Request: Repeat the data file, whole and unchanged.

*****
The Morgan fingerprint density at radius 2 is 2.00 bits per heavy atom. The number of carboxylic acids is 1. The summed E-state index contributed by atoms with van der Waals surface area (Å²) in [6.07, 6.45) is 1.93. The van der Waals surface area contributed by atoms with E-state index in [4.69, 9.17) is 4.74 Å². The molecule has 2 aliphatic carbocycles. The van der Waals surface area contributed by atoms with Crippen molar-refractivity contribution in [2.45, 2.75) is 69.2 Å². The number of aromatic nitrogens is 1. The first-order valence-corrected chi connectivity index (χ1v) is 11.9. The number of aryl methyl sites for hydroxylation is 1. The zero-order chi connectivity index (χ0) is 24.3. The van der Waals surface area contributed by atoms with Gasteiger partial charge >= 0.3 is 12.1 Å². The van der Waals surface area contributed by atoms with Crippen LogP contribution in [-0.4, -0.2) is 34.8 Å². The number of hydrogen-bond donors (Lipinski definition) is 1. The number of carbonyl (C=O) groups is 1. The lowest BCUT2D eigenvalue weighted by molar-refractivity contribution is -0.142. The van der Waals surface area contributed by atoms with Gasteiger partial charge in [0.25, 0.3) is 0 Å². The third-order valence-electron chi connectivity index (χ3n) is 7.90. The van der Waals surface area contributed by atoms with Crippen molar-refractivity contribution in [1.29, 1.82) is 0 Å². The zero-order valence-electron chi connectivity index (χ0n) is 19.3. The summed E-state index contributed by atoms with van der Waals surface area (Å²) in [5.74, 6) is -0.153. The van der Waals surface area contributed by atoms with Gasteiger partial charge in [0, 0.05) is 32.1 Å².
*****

The Morgan fingerprint density at radius 2 is 2.00 bits per heavy atom. The number of carboxylic acids is 1. The summed E-state index contributed by atoms with van der Waals surface area (Å²) in [6.07, 6.45) is 1.93. The van der Waals surface area contributed by atoms with E-state index in [4.69, 9.17) is 4.74 Å². The molecule has 2 aliphatic carbocycles. The van der Waals surface area contributed by atoms with Crippen molar-refractivity contribution in [2.45, 2.75) is 69.2 Å². The number of aromatic nitrogens is 1. The first-order valence-corrected chi connectivity index (χ1v) is 11.9. The number of aryl methyl sites for hydroxylation is 1. The zero-order chi connectivity index (χ0) is 24.3. The van der Waals surface area contributed by atoms with Gasteiger partial charge >= 0.3 is 12.1 Å². The van der Waals surface area contributed by atoms with Crippen LogP contribution in [-0.4, -0.2) is 34.8 Å². The number of hydrogen-bond donors (Lipinski definition) is 1. The number of carbonyl (C=O) groups is 1. The lowest BCUT2D eigenvalue weighted by molar-refractivity contribution is -0.142. The van der Waals surface area contributed by atoms with Gasteiger partial charge in [0.25, 0.3) is 0 Å². The third-order valence-electron chi connectivity index (χ3n) is 7.90. The van der Waals surface area contributed by atoms with Crippen molar-refractivity contribution in [1.29, 1.82) is 0 Å². The zero-order valence-electron chi connectivity index (χ0n) is 19.3. The summed E-state index contributed by atoms with van der Waals surface area (Å²) in [5.74, 6) is -0.153. The van der Waals surface area contributed by atoms with Gasteiger partial charge in [0, 0.05) is 32.1 Å².